These practices and traditions are almost like “life hacks that change what we’re feeling, that change what we’re deciding, that change what we do,” he says.

DeSteno’s recent work with his Social Emotions Lab is studying the value of gratitude through a similar lens. Through controlled studies, DeSteno says his lab has shown that when people feel gratitude, it makes them more helpful, more generous, more honest and more pro-social. But outside a lab setting, the ways people integrate gratitude into their daily lives––most commonly through 10-minute gratitude journaling sessions––don’t maximize the benefits.

Through the lab, DeSteno is testing a new “delivery method” for gratitude based on the Jewish practice of everyday miracles.

“When you get up in the morning, you give thanks for waking up, for being healthy, for having food, for a beautiful sunset, for a friend doing something for you,” DeSteno says. “What it’s really doing is it’s micro-dosing gratitude throughout the day, so you’re constantly feeling it.”

Practices like these can easily be adapted to benefit people more generally, but DeSteno says it’s always important to avoid sliding into religious appropriation. He’s not about to recommend that people start saying Jewish prayers if they’re not Jewish. Traditions and practices that appear in multiple religions, like the idea of covering mirrors during the mourning period that is practiced by Jews, Hindus and some Catholics.

“There’s scientific data now showing that if you reduce self-focus, it reduces whatever emotion you’re feeling,” DeSteno says. “If you’re feeling happy and I put you in front of a mirror, you’ll feel happier. If you’re feeling sad and I put you in front of a mirror, you’ll feel sadder. By covering mirrors and reducing focus on your appearance, it’s one way to reduce grief that you’re feeling.”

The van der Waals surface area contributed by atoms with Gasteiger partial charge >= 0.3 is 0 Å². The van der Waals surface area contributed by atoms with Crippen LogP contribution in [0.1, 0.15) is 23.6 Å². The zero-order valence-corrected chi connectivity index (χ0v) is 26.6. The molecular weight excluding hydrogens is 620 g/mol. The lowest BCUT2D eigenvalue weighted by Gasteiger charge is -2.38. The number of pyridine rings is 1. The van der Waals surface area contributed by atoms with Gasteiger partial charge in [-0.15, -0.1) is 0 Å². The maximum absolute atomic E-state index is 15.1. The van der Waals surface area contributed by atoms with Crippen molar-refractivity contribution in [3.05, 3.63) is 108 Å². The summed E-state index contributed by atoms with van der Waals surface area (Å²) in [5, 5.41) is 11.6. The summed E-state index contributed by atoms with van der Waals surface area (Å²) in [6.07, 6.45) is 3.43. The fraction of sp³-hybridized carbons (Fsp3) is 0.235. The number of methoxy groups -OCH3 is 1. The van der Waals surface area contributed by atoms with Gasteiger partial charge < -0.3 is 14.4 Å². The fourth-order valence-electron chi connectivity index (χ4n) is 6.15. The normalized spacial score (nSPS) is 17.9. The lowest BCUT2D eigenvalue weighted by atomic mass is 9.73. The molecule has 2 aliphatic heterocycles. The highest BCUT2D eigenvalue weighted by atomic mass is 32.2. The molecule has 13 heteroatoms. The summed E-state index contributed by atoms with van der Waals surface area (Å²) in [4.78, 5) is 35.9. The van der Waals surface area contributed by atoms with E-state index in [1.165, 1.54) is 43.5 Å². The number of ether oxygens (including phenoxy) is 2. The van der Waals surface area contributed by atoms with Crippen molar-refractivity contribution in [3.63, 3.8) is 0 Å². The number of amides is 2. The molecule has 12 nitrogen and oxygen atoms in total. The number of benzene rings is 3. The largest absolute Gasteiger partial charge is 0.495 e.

“You can think of these [practices] as divinely inspired practices that a loving god––he, she, it or they––gave to their creatures to help them through life or you can think of it as convergent cultural evolution that people figured out that works,” DeSteno adds. “I don’t know, but I know it works, so let’s study that.”

The focus of DeSteno’s May 15 live episode is whether these practices can be adapted to help deal with the rising levels of stress and anxiety in Gen Z. Guests on the episode will include Greg Epstein, a humanist chaplain at Harvard University; Laurie Santos, a cognitive scientist who teaches at Yale University and hosts the “Happiness Lab” podcast; and Tyler VanderWeele, an epidemiologist who leads Harvard’s human flourishing program. The co-hosts of The Moth’s podcast “Grown,” Aleeza Kazmi and Alfonso Lacayo, will also appear virtually at the beginning of the show.  

Cody Mello-Klein is a Northeastern Global News reporter. Email him at c.mello-klein@northeastern.edu. Follow him on Twitter @Proelectioneer.